On Nov. 15, 1996, the Department of Industrial Relations quietly submitted its modified prevailing wage regulations to the Office of Administrative Law (OAL) for legal review If OAL found no problems by January 2, 1997, the new regulations would go into effect.

Those new regulations say, basically, that if fewer than a 50 percent plus one majority of workers in a particular craft or trade in any given locality in California are paid at the same rate, that instead of basing the prevailing wage rate on the most frequently occurring rate in collectively bargained agreements, a weighted average of all wage rates - union and non-union -- will be used.

Benefits, primarily health insurance and retirement plans, would also be largely wiped out under the new regulations. The new regs said that if there is less than a majority of workers being paid at a collectively bargained rate, collectively bargained holidays don't apply. Instead, the holidays will be the legal holidays established by federal and state law.

On Nov. 26, 1996, the SBCTC sent a letter to Governor Pete Wilson, critical of his position on prevailing wage and the regulations.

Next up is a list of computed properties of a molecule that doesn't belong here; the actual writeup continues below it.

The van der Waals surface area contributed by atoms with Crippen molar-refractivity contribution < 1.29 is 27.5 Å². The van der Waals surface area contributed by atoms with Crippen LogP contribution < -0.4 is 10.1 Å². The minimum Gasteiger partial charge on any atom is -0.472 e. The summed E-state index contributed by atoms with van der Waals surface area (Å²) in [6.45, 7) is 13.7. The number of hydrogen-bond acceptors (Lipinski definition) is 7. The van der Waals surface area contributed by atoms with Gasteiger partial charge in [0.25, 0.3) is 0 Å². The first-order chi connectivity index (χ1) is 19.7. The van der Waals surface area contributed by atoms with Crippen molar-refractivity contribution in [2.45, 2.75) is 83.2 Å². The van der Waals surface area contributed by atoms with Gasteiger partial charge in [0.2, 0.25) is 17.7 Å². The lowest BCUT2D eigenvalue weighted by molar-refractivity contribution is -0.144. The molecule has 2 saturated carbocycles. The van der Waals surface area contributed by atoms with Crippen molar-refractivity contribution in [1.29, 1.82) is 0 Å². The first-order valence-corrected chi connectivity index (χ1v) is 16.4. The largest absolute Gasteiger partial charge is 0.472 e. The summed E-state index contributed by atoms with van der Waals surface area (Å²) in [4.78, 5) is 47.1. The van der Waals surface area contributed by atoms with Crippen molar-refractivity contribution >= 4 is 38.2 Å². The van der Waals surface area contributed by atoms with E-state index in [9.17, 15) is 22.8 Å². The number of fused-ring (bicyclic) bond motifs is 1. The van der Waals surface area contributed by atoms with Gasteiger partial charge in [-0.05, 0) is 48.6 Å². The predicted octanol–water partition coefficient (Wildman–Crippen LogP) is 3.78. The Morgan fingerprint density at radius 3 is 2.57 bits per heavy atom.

On Nov. 27, 1996, at the urging of the State Building Trades, a lawsuit was filed in San Francisco Superior Court on behalf of the Pipe Trades, IBEW, Sheet Metal Workers, Glaziers and Roofers to force the DIR to halt its statewide prevailing wage survey. Altshuler, Berzon, Nussbaum, Berson and Rubin was selected as the lead attorney. The lawsuit alleged that DIR is violating both the law and its own regulations three ways in undertaking the statewide surveys, as follows:

1) The surveys violate the law by spending DIR funds to conduct the surveys after the legislature denied funding for such surveys in the 1996-97 fiscal year budget. Departments of state government are forbidden in the government code from using existing funds for activities which were denied funding by the legislature.

2) DIR failed to notify the unions whose members' wages were being surveyed of the date the surveys began. This makes it impossible for the unions to provide timely data that could affect the outcome of the survey and violates another legal requirement in the labor code, that suit says.